Tell me all the graphic detail.
Well, they would take it out of the lower back and, I can’t remember what it’s called, if there’s a specific term for that, but anyway they would locally anaesthetise the region and they would put me on my side and they would insert a huge thick big needle. And although I wouldn’t exactly feel pain as such but I could feel the needle inside of me and poking around and them extracting the, you know, the whole feeling of something being sucked out of my system. And that was awful, absolutely awful. It was, you know, I couldn’t bear it so I just said to them, “Listen, it’s probably best if you just sedate me so I’m not aware of this whole thing.” And they were quite reluctant to do that but eventually they agreed. And so the last few times I’ve had it it’s been that but, you know, PCR’s* have been a real blessing so that’s been great. Yes.
So what difference does the sedation make to you?
Well, I mean usually I would take time off work and go in for my appointments and that would really, you know, being sedated would really take the, it would, I wouldn’t have been any good even if I went back to work. It would take me a while to sort of get out of it and be awake and alert, but it would still make me, you know, leave me feeling quite groggy, a little bit unsteady on my feet. So even if I did go back to work, which I did, but then it, I wasn’t any good at actually doing anything, so I would just sit there until five thirty and then leave. So but with this it’s really, it’s very, with the PCRs* it’s just going in, a couple of hours, you know, it’s normal blood sample collection and then you’re fine, there’s no impact on the body at all. So and then of course there would be a feeling of soreness where the needle has gone in and your back has been punctured. So that feeling of soreness will probably last for a few days, so it wasn’t hugely pleasant.
So even though you felt groggy after having your sedation and it would interfere with your day’s work, you would still prefer to have the sedation to have your bone marrow taken out than have it without?
Yes, I mean just the discomfort of having the needle poke around and that was absolutely awful. I couldn’t bear it, so I just preferred sedation. So, yes it was good.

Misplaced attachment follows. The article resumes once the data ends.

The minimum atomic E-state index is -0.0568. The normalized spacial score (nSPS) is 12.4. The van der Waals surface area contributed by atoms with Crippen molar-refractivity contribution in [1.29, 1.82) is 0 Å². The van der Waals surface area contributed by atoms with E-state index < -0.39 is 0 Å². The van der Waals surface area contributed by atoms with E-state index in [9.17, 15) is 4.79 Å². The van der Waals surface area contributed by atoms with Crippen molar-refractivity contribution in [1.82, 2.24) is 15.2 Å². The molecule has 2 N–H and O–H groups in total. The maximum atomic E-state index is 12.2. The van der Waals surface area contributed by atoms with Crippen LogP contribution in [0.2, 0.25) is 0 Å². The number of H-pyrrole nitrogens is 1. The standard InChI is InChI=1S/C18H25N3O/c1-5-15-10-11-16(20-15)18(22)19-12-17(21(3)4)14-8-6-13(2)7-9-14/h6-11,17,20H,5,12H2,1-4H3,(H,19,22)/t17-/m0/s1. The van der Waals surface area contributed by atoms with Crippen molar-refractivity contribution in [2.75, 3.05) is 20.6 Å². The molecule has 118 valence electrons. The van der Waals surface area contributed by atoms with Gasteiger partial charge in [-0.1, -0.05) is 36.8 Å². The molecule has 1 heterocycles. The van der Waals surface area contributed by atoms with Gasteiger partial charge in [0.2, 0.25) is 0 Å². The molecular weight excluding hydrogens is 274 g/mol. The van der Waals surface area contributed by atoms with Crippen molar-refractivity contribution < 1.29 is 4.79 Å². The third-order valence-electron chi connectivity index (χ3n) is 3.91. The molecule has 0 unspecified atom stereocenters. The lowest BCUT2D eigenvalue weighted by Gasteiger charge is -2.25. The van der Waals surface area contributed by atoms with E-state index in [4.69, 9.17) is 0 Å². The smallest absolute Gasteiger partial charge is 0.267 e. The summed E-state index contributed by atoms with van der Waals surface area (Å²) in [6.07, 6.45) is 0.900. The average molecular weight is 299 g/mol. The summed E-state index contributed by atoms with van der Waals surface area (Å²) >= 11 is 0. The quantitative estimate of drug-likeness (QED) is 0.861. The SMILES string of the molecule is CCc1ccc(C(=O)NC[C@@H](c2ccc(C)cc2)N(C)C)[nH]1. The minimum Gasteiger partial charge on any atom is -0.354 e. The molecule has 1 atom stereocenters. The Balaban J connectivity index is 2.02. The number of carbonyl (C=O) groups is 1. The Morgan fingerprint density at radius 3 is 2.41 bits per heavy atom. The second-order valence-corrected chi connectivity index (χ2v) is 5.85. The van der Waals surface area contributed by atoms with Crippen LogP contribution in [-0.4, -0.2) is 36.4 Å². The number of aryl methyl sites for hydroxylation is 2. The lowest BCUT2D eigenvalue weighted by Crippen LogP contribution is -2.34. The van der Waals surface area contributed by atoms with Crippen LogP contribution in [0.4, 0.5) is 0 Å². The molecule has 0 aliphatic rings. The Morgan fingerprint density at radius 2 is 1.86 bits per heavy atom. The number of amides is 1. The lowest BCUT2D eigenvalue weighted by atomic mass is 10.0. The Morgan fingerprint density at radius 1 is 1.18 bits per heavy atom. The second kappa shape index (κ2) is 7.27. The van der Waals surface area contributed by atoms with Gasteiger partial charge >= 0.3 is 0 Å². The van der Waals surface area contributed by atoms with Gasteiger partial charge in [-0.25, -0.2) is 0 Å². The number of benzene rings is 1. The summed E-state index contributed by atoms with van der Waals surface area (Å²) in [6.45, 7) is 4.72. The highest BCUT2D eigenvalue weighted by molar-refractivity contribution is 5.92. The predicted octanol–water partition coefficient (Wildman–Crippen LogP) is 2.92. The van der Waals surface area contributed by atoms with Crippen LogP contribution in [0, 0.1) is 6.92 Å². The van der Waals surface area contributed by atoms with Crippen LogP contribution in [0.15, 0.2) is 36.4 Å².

*PCR' Polymerase Chain Reaction. A test which looks for genetic changes in cells. It can find one leukaemia cell among a million normal cells.
Most people experienced some bruising and tenderness for a few days after having a bone marrow sample taken but could continue their daily routines. Very occasionally the effects lasted longer. Jane felt pain for a long time afterwards, and Dianne and Glynn suffered nerve damage causing temporary paralysis in the leg.
Some people had a CT scan of the chest or abdomen to look for swollen lymph nodes. A CT scanner uses specialised x-rays to build a 3-dimensional image. It is painless and involves lying on a couch that moves through a short tunnel. People may be given a drink or injection of dye beforehand that helps to show up certain areas more clearly.
Glyn is a retired management accountant. He is married with two adult children. Ethnic background: White English.
So you’ve had some CT scans along the way. What’s it like having a CT scan?
No problem. The worst thing is holding your breath really for something like thirty seconds. You know, you’re on the conveyor, or on the thing that goes into the cylinder, and you’re watching the thing up above and that says how long you’ve got before it stops. And you think, “Thirty seconds”, and you’re like, “One, two..” And they say don’t breathe in that time, you know, it’s absolutely horrendous. But, you know, others like two and three seconds they’re not, so there’s no problem with it. I quite like aniseed so I’ve no problem.
Because you have to drink this aniseedy stuff.
Yeah, you have to drink the aniseed, yeah. No I like aniseed so that’s no problem to me.
Jane wondered whether it was necessary to expose herself to the high dose of radiation of a CT scan early in her illness, rather than doctors simply feeling her lymph nodes. Len had an ultrasound scan of his spleen because the doctor couldn’t feel it clearly and wanted to know if it was enlarged. He explained that this was the same procedure as pregnant women have. It involves moving a probe over the body through a film of jelly to produce a picture using sound waves. A few people had chest x-rays. Kerry’s first x-ray revealed a mass in her chest, the second, fluid in one of her lungs.
Jimmy had an enlarged lymph node in his neck biopsied. Elsa’s first symptom of MDS (myelodysplastic syndrome) had been frequent menstrual bleeding, which was initially investigated by a laparotomy operation because it was assumed she had a gynaecological problem. Chanelle had eye tests because the first sign of her CML (chronic myeloid leukaemia) was a burst blood vessel in her eye. Jane had a variety of tests of her heart and thyroid gland to investigate the cause of her tiredness before her CLL (chronic lymphocytic leukaemia) diagnosis.
* AML – Acute myeloid leukaemia
Last reviewed: December 2018.
Last updated: August 2015.